Talking to people about the election I sensed some concerns around vote-rigging by the powerful ruling coalition. As a result many citizens kept an eye on the polling stations and used Facebook and Twitter to inform others of any possible tampering. Whenever news spread about potential wrong doing, crowds of people gathered around the polling stations to ensure no corruption was taking place. In some cases, the crowd stopped policemen from bringing in boxes of false ballots. Malacca’s district had been supportive of the opposition for quite some time so it was not surprising that the ruling party was defeated here.
Besides being tempted by the very low prices in Malacca’s shops, which were half the price of Singapore, I decided to visit some of the tourist attractions. First I took a river cruise on the Malacca River through the old town. The city government has beautifully restored the river, which was once heavily polluted. They have lined the banks with walkways, elaborately decorated bridges and painted murals on the walls of houses. Close to my disembarking point lay the Malacca Maritime Museum, a full-size reproduction of the Portuguese ship Flor de la Mar (Flower of the Sea), which under the leadership of Afonso de Albuquerque supported the conquest of Malacca by the Portuguese in 1511.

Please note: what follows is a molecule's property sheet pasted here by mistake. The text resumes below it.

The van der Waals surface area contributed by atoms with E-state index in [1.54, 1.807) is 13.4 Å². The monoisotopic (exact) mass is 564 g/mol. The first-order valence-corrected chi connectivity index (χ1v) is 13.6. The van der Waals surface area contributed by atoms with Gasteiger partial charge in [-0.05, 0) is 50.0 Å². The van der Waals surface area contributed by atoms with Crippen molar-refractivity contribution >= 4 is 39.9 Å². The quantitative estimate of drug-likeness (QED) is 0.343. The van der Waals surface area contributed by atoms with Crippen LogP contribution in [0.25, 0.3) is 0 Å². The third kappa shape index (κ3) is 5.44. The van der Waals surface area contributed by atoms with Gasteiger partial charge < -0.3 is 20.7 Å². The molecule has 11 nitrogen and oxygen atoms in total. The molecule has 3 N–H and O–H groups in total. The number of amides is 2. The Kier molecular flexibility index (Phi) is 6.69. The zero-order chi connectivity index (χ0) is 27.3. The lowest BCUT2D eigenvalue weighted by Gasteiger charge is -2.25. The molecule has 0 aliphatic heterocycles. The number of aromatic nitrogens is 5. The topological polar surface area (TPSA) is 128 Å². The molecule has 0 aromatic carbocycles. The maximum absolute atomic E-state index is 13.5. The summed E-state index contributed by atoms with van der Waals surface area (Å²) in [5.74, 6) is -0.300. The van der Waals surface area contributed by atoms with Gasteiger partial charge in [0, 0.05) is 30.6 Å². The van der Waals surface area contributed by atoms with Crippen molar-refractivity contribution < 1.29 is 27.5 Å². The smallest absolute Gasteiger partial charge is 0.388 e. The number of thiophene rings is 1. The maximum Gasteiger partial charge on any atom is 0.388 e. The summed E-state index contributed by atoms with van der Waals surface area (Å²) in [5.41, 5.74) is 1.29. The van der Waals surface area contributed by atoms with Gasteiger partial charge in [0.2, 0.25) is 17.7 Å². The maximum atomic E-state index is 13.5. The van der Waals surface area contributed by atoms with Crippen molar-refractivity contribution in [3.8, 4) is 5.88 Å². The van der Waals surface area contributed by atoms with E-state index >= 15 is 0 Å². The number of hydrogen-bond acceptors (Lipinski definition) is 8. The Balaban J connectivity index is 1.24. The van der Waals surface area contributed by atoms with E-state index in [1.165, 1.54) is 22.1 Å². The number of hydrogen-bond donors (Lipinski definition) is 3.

At the time of the Portuguese conquest, Malacca was a very rich city due to the spice trade traversing the straits between the Malaysian Peninsula and Indonesia. It was thus a key centre for commerce between Malay, Gujarati, Chinese, Japanese, Javanese, Bengali, Persian, Arabic traders. To this day the city maintains influences from those different cultures. Malacca was ruled by a Malay Sultanate until 1511 when the Portuguese took control, followed by the Dutch in 1753, and the British in 1824. In 1942 it came under Japanese occupation. Finally it became part of the independent Federation of Malaya in 1948. As a result of its history, the city centre was listed as a UNESCO World Heritage Site in 2008.